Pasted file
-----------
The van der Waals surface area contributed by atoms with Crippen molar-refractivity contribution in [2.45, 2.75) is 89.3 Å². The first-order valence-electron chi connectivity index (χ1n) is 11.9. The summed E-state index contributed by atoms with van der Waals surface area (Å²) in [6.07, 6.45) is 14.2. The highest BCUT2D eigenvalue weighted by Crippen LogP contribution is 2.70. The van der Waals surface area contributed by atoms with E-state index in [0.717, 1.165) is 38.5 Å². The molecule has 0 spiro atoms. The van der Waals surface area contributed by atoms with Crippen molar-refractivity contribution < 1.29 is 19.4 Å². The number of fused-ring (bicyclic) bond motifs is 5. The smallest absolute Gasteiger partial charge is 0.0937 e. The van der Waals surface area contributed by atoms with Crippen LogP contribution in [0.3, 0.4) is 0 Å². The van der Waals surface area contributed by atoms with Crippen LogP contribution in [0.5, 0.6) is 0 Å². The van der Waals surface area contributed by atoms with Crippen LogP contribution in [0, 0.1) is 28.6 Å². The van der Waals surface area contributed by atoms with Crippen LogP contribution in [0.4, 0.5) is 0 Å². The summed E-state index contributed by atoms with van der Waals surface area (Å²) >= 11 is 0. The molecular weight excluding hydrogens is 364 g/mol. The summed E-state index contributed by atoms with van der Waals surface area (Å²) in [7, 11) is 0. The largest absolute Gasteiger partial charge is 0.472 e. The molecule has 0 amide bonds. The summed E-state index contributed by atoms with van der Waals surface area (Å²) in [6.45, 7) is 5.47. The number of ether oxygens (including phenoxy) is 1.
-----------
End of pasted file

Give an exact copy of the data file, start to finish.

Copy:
The van der Waals surface area contributed by atoms with Crippen molar-refractivity contribution in [2.45, 2.75) is 89.3 Å². The first-order valence-electron chi connectivity index (χ1n) is 11.9. The summed E-state index contributed by atoms with van der Waals surface area (Å²) in [6.07, 6.45) is 14.2. The highest BCUT2D eigenvalue weighted by Crippen LogP contribution is 2.70. The van der Waals surface area contributed by atoms with E-state index in [0.717, 1.165) is 38.5 Å². The molecule has 0 spiro atoms. The van der Waals surface area contributed by atoms with Crippen molar-refractivity contribution < 1.29 is 19.4 Å². The number of fused-ring (bicyclic) bond motifs is 5. The smallest absolute Gasteiger partial charge is 0.0937 e. The van der Waals surface area contributed by atoms with Crippen LogP contribution in [0.3, 0.4) is 0 Å². The van der Waals surface area contributed by atoms with Crippen LogP contribution in [0.5, 0.6) is 0 Å². The van der Waals surface area contributed by atoms with Crippen LogP contribution in [0, 0.1) is 28.6 Å². The van der Waals surface area contributed by atoms with Crippen LogP contribution in [0.4, 0.5) is 0 Å². The summed E-state index contributed by atoms with van der Waals surface area (Å²) >= 11 is 0. The molecular weight excluding hydrogens is 364 g/mol. The summed E-state index contributed by atoms with van der Waals surface area (Å²) in [7, 11) is 0. The largest absolute Gasteiger partial charge is 0.472 e. The molecule has 0 amide bonds. The summed E-state index contributed by atoms with van der Waals surface area (Å²) in [6.45, 7) is 5.47. The number of ether oxygens (including phenoxy) is 1.